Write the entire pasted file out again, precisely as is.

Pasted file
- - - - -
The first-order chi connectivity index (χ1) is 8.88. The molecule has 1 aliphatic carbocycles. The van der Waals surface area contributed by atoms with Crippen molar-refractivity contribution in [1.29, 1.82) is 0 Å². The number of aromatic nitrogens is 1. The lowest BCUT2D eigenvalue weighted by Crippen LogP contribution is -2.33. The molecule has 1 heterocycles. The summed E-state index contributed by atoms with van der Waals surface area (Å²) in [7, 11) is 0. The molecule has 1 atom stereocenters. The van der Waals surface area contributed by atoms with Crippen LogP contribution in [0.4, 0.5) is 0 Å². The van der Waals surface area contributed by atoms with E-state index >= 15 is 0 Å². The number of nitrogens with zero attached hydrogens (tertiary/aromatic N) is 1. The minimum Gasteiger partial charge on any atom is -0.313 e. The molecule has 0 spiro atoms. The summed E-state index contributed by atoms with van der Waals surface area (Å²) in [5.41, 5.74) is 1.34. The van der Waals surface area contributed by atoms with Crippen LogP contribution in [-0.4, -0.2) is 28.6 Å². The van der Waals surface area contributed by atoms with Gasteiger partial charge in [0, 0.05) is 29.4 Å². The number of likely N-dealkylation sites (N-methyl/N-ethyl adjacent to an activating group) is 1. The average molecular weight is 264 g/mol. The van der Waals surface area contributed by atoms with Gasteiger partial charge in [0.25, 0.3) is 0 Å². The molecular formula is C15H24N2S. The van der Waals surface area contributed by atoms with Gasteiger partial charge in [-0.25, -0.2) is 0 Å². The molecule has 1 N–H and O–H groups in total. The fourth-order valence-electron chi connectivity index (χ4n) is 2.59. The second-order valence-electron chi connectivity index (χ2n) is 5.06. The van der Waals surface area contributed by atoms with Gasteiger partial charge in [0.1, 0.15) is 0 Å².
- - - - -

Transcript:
The first-order chi connectivity index (χ1) is 8.88. The molecule has 1 aliphatic carbocycles. The van der Waals surface area contributed by atoms with Crippen molar-refractivity contribution in [1.29, 1.82) is 0 Å². The number of aromatic nitrogens is 1. The lowest BCUT2D eigenvalue weighted by Crippen LogP contribution is -2.33. The molecule has 1 heterocycles. The summed E-state index contributed by atoms with van der Waals surface area (Å²) in [7, 11) is 0. The molecule has 1 atom stereocenters. The van der Waals surface area contributed by atoms with Crippen LogP contribution in [0.4, 0.5) is 0 Å². The van der Waals surface area contributed by atoms with E-state index >= 15 is 0 Å². The number of nitrogens with zero attached hydrogens (tertiary/aromatic N) is 1. The minimum Gasteiger partial charge on any atom is -0.313 e. The molecule has 0 spiro atoms. The summed E-state index contributed by atoms with van der Waals surface area (Å²) in [5.41, 5.74) is 1.34. The van der Waals surface area contributed by atoms with Crippen LogP contribution in [-0.4, -0.2) is 28.6 Å². The van der Waals surface area contributed by atoms with Gasteiger partial charge in [0, 0.05) is 29.4 Å². The number of likely N-dealkylation sites (N-methyl/N-ethyl adjacent to an activating group) is 1. The average molecular weight is 264 g/mol. The van der Waals surface area contributed by atoms with Gasteiger partial charge in [0.25, 0.3) is 0 Å². The molecular formula is C15H24N2S. The van der Waals surface area contributed by atoms with Gasteiger partial charge in [-0.25, -0.2) is 0 Å². The molecule has 1 N–H and O–H groups in total. The fourth-order valence-electron chi connectivity index (χ4n) is 2.59. The second-order valence-electron chi connectivity index (χ2n) is 5.06. The van der Waals surface area contributed by atoms with Gasteiger partial charge in [0.1, 0.15) is 0 Å².